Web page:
A chemical commonly found in rubber will soon be removed from Subway’s sandwich bread and baked goods sold at Publix supermarkets. But a report released today identifies almost 500 other foods—from bagels and breads to pizza crusts and danishes—sold under 130 brand names that still contain the food additive azodicarbonamide, including Pillsbury and Sara Lee.
Environmental Working Group, the nonprofit that released the report, is trying to persuade food manufacturers to stop using azodicarbonamide, or ADA, which acts as a kind of baking powder in the making of rubber, plastics, and ceramics, making them lighter and more elastic. Food producers took to using the same chemical to soften the texture of baked goods.
Grupo Bimbo (GRBMF), which owns Sara Lee’s bakery business, said in a statement that it had been working “aggressively for some time” to remove ADA from everything it makes. “The majority of our products are already ADA-free,” the company said, “as we have made considerable progress to date eliminating this ingredient.” Pillsbury declined to comment.
ADA was probably unknown to consumers until earlier this month, when the website Foodbabe.com launched a petition demanding that Subway stop using it. Underlying the concerns are two chemicals released when bread is baked with ADA: urethane, a recognized carcinogen, and semicarbazide, which causes cancers of the lung and blood vessels in mice but poses a negligible risk to humans, according to nonprofit advocacy group Center for Science in the Public Interest.
The Food and Drug Administration approved ADA as a food additive in 1962, according to research by the Environmental Working Group. The additive gained popularity as a substitute for another common dough conditioner, potassium bromate, that was banned by California authorities in 1987 after it was found to cause cancer in test animals.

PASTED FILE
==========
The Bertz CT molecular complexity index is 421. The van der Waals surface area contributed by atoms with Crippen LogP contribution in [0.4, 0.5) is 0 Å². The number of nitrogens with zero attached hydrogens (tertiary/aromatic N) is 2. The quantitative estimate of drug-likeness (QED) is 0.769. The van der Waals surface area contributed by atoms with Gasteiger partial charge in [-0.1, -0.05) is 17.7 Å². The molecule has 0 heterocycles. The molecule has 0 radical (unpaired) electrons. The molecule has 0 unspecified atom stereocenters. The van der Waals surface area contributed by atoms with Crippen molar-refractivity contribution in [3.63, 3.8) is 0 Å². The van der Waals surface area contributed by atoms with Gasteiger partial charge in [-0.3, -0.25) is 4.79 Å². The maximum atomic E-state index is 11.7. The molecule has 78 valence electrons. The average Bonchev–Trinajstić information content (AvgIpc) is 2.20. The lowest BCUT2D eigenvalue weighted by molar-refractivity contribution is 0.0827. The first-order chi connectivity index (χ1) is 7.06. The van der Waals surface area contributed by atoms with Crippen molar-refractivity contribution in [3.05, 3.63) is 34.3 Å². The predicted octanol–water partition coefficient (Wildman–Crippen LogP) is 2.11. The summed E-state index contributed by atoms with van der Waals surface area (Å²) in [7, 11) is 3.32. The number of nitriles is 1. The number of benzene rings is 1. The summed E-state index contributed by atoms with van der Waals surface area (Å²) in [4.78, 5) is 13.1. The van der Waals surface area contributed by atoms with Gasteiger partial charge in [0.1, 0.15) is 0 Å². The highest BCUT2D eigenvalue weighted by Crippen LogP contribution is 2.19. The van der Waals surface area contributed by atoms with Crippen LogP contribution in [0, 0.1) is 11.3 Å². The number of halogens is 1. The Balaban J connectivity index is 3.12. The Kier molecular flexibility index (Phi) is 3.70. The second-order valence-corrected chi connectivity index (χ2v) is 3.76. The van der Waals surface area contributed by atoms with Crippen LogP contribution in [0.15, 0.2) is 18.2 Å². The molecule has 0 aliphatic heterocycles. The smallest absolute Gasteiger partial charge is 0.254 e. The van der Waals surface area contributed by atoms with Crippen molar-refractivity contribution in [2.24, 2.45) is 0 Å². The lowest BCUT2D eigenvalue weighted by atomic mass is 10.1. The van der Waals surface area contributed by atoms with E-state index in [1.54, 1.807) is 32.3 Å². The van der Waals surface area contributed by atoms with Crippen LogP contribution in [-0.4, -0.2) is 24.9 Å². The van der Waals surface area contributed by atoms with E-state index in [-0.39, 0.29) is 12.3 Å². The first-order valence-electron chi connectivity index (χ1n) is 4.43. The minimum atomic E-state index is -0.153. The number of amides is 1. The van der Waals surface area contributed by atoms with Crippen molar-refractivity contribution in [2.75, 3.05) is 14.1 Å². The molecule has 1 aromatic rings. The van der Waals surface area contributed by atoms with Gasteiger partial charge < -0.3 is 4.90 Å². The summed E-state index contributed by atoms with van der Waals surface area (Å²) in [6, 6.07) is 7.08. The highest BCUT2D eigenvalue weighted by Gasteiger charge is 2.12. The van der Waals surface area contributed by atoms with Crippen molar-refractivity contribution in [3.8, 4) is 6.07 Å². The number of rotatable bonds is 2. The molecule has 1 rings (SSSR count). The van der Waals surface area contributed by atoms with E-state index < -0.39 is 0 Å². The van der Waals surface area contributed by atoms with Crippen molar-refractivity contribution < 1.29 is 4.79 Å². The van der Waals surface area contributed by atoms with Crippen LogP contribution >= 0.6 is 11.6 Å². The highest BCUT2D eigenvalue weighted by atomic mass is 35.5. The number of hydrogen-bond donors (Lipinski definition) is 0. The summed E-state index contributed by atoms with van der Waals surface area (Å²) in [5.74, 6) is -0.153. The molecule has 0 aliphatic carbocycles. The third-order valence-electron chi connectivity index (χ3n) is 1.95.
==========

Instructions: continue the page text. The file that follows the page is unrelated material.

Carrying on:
Here’s a history of ADA from the nonprofit group’s report:
In centuries past, flour fresh from the mill had to age several months before it could be kneaded into dough and popped into the oven. But in 1956 a New Jersey chemical, pharmaceuticals, and engineering firm called Wallace & Tiernan, best-known for inventing a mass water chlorination process, discovered that ADA caused flour to “achiev[e] maturing action without long storage.” The result, the firm’s patent application stated, was commercial bread that was “light, soft, and suitably moist, yet suitably firm or resilient, and that [had] crusts and internal properties of a pleasing and palatable nature.” The FDA approved ADA as a food additive in 1962. It is not approved for use in either Australia or the European Union.
ADA is currently considered safe by the FDA in quantities as large as a half-ounce for every 100 pounds of flour. David Acheson, former associate commissioner for food at the FDA and now chief executive officer of the Acheson Group, says some food standards are old and should be revisited. “It’s good that we ask questions. The science of 50 years ago is not current today.”
The FDA has changed its mind about other additives in the past: For instance, it recently issued a preliminary determination that partially hydrogenated oils are no longer “generally recognized as safe.”
Yet some food researchers argue the recent campaigns against ADA lack scientific grounds. Kantha Shelke, principal of research firm Corvus Blue and spokeswoman for the food science organization Institute of Food Technologists, says an additive is not necessarily harmful just because it’s also used in industrial materials. “The scientific literature points to azodicarbonamide as being safe for human consumption as an additive in bread and baked goods,” she says. ADA is not listed as a carcinogen on California Proposition 65, Shelke notes, “and that is the longest list of carcinogens in the world.” Nor is it listed as a carcinogen by the International Agency for Research on Cancer.
Chemicals additives are hard to avoid entirely. As John Coupland, a professor of food science at Penn State, noted on Popsci.com:
“Urethane is found in bread made without azodicarbonamide, but no one is arguing we ban bread for that reason. Toasting bread doubles or triples the urethane content, a much greater increase than adding azodicarbonamide, but no one is arguing we should ban toasters because of that.”
The rule of thumb that the fewer ingredients a product has, the better it is for us is “not a bad approach” for consumers, Shelke says. And simplicity is increasingly sought by consumers when shopping for food, a trend not lost on marketers.